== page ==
As you may have heard, Shirley Sherrod has sued Andrew Breitbart, Larry O’Connor and “John Doe” for defamation and related causes of action in connection with the video clip that Andrew posted at Big Government. You can read the complaint here. Having read it, here are a few observations.
First, Sherrod is represented by Kirkland & Ellis, a very formidable firm.
Second, the lawsuit is venued in Washington, D.C. Without having studied the issue, it seems likely that defendants will challenge the venue, which has no apparent connection to the case. Washington is a politically-obsessed town inhabited overwhelmingly by Democrats, so it is easy to understand why Sherrod’s lawyers want the case there.
Third, the big problem for any plaintiff in a defamation suit who is a public figure or, as here, a public official, is the actual malice standard of liability. The plaintiff is required to prove not only that the defendant made false statements about the plaintiff, but that the defendant knew that they were false, or believed they were likely false. This subjective standard is extremely difficult to meet. The Sherrod complaint makes conclusory allegations of actual malice, but its factual recitations seem better suited to proof of negligence, which will not support a recovery.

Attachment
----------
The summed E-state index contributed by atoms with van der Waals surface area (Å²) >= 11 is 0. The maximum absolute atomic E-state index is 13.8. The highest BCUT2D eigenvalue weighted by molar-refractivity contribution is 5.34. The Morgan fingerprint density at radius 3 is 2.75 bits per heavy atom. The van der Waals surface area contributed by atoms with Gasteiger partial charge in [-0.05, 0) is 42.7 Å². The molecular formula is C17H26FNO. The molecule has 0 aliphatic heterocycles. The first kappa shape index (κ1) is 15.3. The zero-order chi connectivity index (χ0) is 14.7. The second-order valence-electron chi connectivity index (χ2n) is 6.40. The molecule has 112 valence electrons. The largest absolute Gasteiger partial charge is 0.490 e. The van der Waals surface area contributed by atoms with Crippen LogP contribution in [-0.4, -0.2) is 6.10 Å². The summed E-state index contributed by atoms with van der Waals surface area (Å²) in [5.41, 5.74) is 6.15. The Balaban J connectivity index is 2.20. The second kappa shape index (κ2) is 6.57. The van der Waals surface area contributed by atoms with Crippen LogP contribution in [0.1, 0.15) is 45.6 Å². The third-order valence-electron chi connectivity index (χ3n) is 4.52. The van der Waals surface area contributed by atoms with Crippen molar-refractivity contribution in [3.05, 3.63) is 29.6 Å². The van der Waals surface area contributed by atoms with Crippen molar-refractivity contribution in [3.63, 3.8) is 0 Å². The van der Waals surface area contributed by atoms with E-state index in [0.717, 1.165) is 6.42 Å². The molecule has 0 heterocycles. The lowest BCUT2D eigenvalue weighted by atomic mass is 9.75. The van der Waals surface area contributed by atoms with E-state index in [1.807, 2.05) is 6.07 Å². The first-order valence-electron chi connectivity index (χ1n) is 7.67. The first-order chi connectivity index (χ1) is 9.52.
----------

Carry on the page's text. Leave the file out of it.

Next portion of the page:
Finally, I was surprised to see that Sherrod claims damages for her firing by the Department of Agriculture. This opens up a broad scope of discovery for the defendants. They will be entitled to investigate the factors that went into Sherrod’s firing by, for example, taking the deposition of Secretary of Agriculture Tom Vilsack and subpoenaing all emails, voicemail recordings and other documents in the possession of the Department of Agriculture and the White House that relate to her termination. I cannot imagine that the Obama administration would welcome this scrutiny, and one wonders whether the administration will pressure Sherrod to drop her case.
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